Assisted dying: why the BMA does not poll members on nuanced ethical questionsBMJ 2019; 364 doi: https://doi.org/10.1136/bmj.l593 (Published 06 February 2019) Cite this as: BMJ 2019;364:l593
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I was relieved to hear that the BMA remains opposed to assisted dying. I was beginning to wonder, after the enclosure with each February issue of the BMJ a leaflet from Healthcare Professionals for Assisted Dying. Without balancing this enclosure with the inclusion of a leaflet from an organisation with a different stance, the impression created was one of tacit support for the HPAD view. Consider the impression that would be created if a leaflet was enclosed with the BMJ giving an apologetic view for FGM, as an example of another illegal medical procedure, and then consider whether it was appropriate for the BMJ to allow this leaflet to be circulated.
Competing interests: No competing interests
The authors state that the issue of assisted dying is so "nuanced, complex, and potentially divisive" that a poll or survey is unsuitable; and that when discussing the issue at dialogue events, a binary question of approving or opposing was felt inappropriate.
If this is true, does it not automatically follow that the issue is too "nuanced, complex, and potentially divisive" for the BMA to adopt a simple binary "oppose" or "approve" position? Surely the only logically defensible position on such a topic would be a neutral one?
Competing interests: No competing interests
It is necessary to correct some errors and point out notable omissions in the piece by Dr Mowat and Dr Chisholm. Firstly, much is made of the BMA’s End-of-life care and Physician-Assisted Dying project. But far from “digging deep” into the issue of assisted dying it was made clear from the outset that assisted dying would only be examined in the limited context of its “possible impact on the doctor-patient relationship” . What we learned from the report was that both the public and doctors recognise potential positive and negative implications of changing the law, yet these speculations were not explored in depth nor scrutinised with evidence from overseas. To present this research as a seminal publication on the issue is highly misleading. What’s more, in the foreword to Volume 2 of the report, readers are warned “It is certain that campaign groups will select elements that support particular points of view”. It is somewhat ironic that the BMA itself is guilty of manipulating the findings.
It is a matter of record that the 2016 ARM debate on policy was not “informed by [the] research”. As a result of an inexplicable and avoidable quirk in the agenda, the debate on a motion calling for neutrality came before any debate or discussion of the research. What’s more, prior to the debate on the neutrality motion the ARM considered a motion claiming “it is not appropriate at this time to debate whether or not to change existing BMA policy” . If the BMA was keen to have an informed debate, why allow the possibility of denying any debate at all?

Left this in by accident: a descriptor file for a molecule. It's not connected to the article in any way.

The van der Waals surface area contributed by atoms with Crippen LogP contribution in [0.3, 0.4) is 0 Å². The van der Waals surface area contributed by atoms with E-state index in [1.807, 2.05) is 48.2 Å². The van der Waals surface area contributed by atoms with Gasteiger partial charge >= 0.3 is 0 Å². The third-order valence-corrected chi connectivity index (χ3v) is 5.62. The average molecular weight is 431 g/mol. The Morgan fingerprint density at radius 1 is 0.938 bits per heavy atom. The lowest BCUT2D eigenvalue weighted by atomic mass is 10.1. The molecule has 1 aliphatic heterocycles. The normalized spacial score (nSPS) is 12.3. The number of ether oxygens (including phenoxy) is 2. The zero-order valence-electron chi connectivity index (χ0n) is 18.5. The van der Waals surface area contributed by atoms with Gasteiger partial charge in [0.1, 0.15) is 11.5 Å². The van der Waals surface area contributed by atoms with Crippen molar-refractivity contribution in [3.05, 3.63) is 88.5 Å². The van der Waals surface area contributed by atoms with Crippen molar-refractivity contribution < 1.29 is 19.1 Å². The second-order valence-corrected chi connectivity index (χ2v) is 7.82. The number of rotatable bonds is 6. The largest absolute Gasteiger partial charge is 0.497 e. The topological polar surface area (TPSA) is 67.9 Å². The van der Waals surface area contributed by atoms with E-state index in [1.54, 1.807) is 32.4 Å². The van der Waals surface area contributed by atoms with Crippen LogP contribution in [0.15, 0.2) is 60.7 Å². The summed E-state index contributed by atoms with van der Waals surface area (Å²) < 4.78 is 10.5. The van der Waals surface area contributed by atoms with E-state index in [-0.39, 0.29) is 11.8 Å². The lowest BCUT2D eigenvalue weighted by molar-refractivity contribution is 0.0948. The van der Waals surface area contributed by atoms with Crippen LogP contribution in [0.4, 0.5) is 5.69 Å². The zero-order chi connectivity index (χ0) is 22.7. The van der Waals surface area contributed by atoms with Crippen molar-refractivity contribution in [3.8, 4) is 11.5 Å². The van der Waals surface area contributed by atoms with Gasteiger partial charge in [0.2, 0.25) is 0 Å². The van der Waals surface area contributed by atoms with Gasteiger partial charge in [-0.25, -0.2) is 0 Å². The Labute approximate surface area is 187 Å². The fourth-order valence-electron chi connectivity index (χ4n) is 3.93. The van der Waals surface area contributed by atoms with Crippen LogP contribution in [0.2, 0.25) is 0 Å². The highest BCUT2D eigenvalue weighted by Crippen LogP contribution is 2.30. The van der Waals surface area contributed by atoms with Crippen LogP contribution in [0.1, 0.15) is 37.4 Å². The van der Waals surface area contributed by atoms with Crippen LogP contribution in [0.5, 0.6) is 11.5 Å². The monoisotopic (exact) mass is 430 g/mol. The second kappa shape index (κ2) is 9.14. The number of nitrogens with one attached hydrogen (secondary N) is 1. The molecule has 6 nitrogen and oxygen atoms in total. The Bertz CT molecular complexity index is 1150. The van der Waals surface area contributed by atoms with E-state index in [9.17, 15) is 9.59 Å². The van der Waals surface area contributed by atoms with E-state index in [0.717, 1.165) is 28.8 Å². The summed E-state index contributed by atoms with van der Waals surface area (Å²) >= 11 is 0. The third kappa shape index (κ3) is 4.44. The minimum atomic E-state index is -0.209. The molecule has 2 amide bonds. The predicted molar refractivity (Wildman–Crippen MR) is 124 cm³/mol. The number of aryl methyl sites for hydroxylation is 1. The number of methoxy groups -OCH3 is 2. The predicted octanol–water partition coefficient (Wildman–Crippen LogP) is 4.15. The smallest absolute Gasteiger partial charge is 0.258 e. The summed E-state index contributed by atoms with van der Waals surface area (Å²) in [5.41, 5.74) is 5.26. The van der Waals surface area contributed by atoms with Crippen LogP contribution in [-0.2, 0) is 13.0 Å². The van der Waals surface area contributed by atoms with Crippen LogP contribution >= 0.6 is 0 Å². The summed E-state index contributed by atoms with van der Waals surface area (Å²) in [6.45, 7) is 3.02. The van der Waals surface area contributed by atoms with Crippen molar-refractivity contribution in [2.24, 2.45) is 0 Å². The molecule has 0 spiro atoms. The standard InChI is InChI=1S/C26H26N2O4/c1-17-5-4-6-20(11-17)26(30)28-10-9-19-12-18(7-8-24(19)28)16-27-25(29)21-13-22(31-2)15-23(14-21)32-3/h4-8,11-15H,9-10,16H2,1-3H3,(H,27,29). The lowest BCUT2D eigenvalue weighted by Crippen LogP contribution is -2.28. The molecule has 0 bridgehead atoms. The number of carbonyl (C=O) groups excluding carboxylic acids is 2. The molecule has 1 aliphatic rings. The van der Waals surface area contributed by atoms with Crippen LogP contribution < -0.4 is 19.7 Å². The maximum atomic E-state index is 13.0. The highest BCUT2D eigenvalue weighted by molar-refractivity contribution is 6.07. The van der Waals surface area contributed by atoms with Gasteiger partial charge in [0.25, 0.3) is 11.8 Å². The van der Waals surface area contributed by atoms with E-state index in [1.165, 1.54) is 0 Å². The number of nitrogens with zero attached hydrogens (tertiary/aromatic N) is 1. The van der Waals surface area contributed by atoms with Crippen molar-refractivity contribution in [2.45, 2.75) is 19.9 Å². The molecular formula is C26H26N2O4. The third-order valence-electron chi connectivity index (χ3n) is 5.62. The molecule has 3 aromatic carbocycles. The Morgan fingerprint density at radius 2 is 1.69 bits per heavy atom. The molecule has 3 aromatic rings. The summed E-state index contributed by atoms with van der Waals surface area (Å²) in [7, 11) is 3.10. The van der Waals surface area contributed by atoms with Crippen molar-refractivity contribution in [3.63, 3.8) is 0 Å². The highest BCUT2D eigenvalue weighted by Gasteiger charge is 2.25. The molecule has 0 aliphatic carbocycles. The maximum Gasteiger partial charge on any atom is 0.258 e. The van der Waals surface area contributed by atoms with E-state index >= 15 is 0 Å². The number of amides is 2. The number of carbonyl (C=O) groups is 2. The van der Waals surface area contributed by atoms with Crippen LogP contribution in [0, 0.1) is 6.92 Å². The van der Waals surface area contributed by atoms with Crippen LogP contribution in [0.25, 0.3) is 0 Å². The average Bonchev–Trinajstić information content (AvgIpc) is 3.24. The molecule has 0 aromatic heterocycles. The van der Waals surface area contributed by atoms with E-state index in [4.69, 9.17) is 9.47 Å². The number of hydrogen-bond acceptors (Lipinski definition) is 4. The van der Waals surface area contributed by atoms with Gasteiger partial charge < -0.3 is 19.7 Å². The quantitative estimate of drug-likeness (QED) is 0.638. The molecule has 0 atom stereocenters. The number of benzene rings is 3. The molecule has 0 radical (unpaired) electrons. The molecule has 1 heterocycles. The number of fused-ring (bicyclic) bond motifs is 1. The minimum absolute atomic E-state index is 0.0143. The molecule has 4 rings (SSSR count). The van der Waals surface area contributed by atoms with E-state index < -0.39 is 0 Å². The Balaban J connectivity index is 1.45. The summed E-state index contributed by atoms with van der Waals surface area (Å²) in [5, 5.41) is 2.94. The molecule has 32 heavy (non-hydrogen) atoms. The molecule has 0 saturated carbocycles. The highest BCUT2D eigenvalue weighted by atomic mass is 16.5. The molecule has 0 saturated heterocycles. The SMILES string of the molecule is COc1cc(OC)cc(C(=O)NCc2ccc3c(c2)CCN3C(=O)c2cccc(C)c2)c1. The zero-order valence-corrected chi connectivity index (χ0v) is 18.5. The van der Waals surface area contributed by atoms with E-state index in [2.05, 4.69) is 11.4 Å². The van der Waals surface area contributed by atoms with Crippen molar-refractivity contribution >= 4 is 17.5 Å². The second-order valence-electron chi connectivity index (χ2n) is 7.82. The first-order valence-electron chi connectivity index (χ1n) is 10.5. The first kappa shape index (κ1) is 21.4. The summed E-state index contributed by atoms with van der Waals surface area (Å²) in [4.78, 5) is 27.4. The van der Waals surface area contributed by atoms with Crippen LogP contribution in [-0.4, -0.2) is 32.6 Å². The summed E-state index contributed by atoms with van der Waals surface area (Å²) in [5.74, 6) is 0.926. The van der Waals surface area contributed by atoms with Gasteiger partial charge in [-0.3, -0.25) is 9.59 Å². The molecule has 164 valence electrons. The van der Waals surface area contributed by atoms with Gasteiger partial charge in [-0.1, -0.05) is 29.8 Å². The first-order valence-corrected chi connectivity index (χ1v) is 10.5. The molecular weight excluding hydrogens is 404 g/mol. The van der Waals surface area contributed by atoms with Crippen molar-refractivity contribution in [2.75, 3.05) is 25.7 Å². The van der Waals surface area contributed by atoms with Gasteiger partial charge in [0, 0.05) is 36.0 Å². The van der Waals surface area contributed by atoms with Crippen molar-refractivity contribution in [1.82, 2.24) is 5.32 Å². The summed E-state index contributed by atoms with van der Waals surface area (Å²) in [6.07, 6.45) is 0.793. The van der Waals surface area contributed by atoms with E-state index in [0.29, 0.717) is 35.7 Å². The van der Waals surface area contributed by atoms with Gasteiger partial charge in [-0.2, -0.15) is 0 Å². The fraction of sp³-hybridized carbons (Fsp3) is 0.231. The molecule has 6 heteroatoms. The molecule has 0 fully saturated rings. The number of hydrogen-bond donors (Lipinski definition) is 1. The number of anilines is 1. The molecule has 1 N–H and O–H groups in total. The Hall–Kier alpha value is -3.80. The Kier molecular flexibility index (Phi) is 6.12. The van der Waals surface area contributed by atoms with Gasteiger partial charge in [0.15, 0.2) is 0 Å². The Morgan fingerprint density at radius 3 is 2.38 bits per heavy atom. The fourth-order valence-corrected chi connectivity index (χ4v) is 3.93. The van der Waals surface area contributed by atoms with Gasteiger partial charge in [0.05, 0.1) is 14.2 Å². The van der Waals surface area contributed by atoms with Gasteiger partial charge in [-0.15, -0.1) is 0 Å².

Unfortunately, the BMA also shows no willingness to learn from our colleagues around the world. Last week in the BMJ a Vice President of the Canadian Medical Association (CMA) explained how a neutral stance on assisted dying has enabled the CMA “to participate fully in the public debate [and] advocate for all its members who held divergent views on a change in the law” . For Dr Mowat and Dr Chisholm to neglect the experience of others when considering neutrality undermines the BMA’s credibility.
This piece also sends an unfortunate message to our nursing colleagues. The Royal College of Nursing has been neutral on assisted dying since 2009. Like the CMA, it has engaged constructively with legislators whenever assisted dying Bills have been before them, specifically focussing on aspects of the draft legislation that would impact on the nursing profession. Contrast this with the BMA, which, in 2014 told Parliament that “for reasons of inconsistency with BMA policy, it would be inappropriate to engage with the detailed proposals in the Assisted Dying Bill” . With this in mind one wonders how the authors can suggest that a neutral position would make it difficult for the BMA to intervene in debates. Rather, as the RCN have shown, a neutral position allows organisations to reflect the spectrum of views of members while contributing to the debate.
Equally disappointing, is the apparent disregard shown for the plight of our patients. I too believe that, “for most patients high quality palliative care can alleviate distressing symptoms associated with the dying process and allay patients’ fears”. Sadly ‘most patients’ are not all patients. What about those for whom palliative care is not enough? I cannot accept that our profession is prepared to sit on its hands and leave this small but significant minority of people to face whatever suffering awaits them. Dr Chisholm chairs the BMA’s ethics committee. I would ask him, how can this be considered ethical?
Finally the authors say that BMA will stick with its opposition until ‘we hear differently from our members’, but show no inclination to allow that listening exercise to happen. Members of the Royal College of Physicians should be congratulated that their professional body is willing, and capable, of grappling with complex issues in a way that befits the evidence-based principles of our profession. I am deeply saddened that on this issue the BMA time and time again fails not only its members, but our patients and wider society. A change in approach is desperately needed.
 BMA assisted dying: House of Lords Second Reading, July 2014
Competing interests: Former Chair, Dignity in Dying.